Related Characters: Ebenezer Dorset (speaker), Sam , Johnny , Bill Driscoll
Page Number: 199
Explanation and Analysis:
Quotes explanation short mobile

We took him home that night. We got him to go by telling him that his father had bought a silver-mounted rifle and a pair of moccasins for him, and we were going to hunt bears the next day.

Related Characters: Sam (speaker), Johnny , Bill Driscoll , Ebenezer Dorset
Page Number: 200
Explanation and Analysis:
Quotes explanation short mobile

When the kid found out we were going to leave him at home he started up a howl like a calliope and fastened himself as tight as a leech to Bill's leg. His father peeled him away gradually, like a porous plaster.

Related Characters: Sam (speaker), Johnny , Bill Driscoll , Ebenezer Dorset
Page Number: 200
Explanation and Analysis:
Quotes explanation short mobile
Get the entire The Ransom of Red Chief LitChart as a printable PDF.
The ransom of red chief.pdf.medium

Johnny Character Timeline in The Ransom of Red Chief

The timeline below shows where the character Johnny appears in The Ransom of Red Chief. The colored dots and icons indicate which themes are associated with that appearance.
The Ransom of Red Chief
Crime, Violence, and Empathy Theme Icon
Outsiders Theme Icon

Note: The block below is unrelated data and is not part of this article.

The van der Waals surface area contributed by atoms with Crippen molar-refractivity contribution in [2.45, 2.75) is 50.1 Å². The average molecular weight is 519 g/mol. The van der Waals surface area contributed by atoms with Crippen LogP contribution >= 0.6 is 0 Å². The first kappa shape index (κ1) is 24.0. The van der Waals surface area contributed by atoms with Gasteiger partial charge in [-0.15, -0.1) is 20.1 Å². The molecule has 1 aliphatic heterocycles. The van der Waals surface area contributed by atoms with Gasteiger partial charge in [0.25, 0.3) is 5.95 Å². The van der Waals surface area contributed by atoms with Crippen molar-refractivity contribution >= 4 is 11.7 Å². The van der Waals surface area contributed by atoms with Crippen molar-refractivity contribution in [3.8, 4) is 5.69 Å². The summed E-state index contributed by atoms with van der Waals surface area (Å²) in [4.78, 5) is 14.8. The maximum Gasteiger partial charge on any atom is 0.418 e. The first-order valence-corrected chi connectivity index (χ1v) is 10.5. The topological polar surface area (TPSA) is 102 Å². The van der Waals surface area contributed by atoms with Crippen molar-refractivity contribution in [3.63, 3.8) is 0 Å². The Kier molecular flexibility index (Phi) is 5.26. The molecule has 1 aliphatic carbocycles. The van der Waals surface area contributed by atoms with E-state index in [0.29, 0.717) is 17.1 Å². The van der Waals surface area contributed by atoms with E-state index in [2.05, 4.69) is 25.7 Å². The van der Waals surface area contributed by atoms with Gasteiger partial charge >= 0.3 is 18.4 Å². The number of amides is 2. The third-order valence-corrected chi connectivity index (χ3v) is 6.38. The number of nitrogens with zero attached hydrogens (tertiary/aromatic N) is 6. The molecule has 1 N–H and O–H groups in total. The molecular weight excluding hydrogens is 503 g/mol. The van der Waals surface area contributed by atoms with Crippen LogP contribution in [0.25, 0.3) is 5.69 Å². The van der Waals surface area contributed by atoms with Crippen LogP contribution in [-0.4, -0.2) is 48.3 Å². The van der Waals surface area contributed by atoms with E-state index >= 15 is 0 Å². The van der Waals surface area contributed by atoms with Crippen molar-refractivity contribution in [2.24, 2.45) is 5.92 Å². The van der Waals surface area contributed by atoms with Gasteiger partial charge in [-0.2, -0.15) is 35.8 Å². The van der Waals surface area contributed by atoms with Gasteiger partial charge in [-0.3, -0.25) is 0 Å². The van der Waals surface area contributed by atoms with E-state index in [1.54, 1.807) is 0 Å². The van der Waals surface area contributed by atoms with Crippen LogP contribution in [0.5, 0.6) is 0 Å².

Sam and Bill select as their victim Johnny Dorset, the ten year old red-haired only child of “prominent citizen” Ebenezer Dorset. Ebenezer is... (full context)
Crime, Violence, and Empathy Theme Icon
Justice Theme Icon
Outsiders Theme Icon
Bill vows that the brick will cost Johnny’s father an extra $500 ransom as they wrestle Johnny into the buggy. The boy struggles... (full context)
Crime, Violence, and Empathy Theme Icon
Imagination and Play Theme Icon
Outsiders Theme Icon
...and bruises, but the scene is calm with a fire and a pot of coffee. Johnny has “two buzzard tailfeathers stuck in his red hair.” Bill explains, “We’re playing Indian,” and... (full context)
Imagination and Play Theme Icon
Justice Theme Icon
Johnny says he’s never camped before, he had a possum, he hates school, and a rat... (full context)
Crime, Violence, and Empathy Theme Icon
Imagination and Play Theme Icon
Justice Theme Icon
Sam and Bill go to sleep with Johnny between them, not afraid he will run away. He continues to play his fantasy for... (full context)
Crime, Violence, and Empathy Theme Icon
Imagination and Play Theme Icon
Outsiders Theme Icon
Sam takes the knife from Johnny and makes him lay down, but Bill is shaken and doesn’t sleep. Sam dozes for... (full context)
Crime, Violence, and Empathy Theme Icon
Imagination and Play Theme Icon
Justice Theme Icon
Outsiders Theme Icon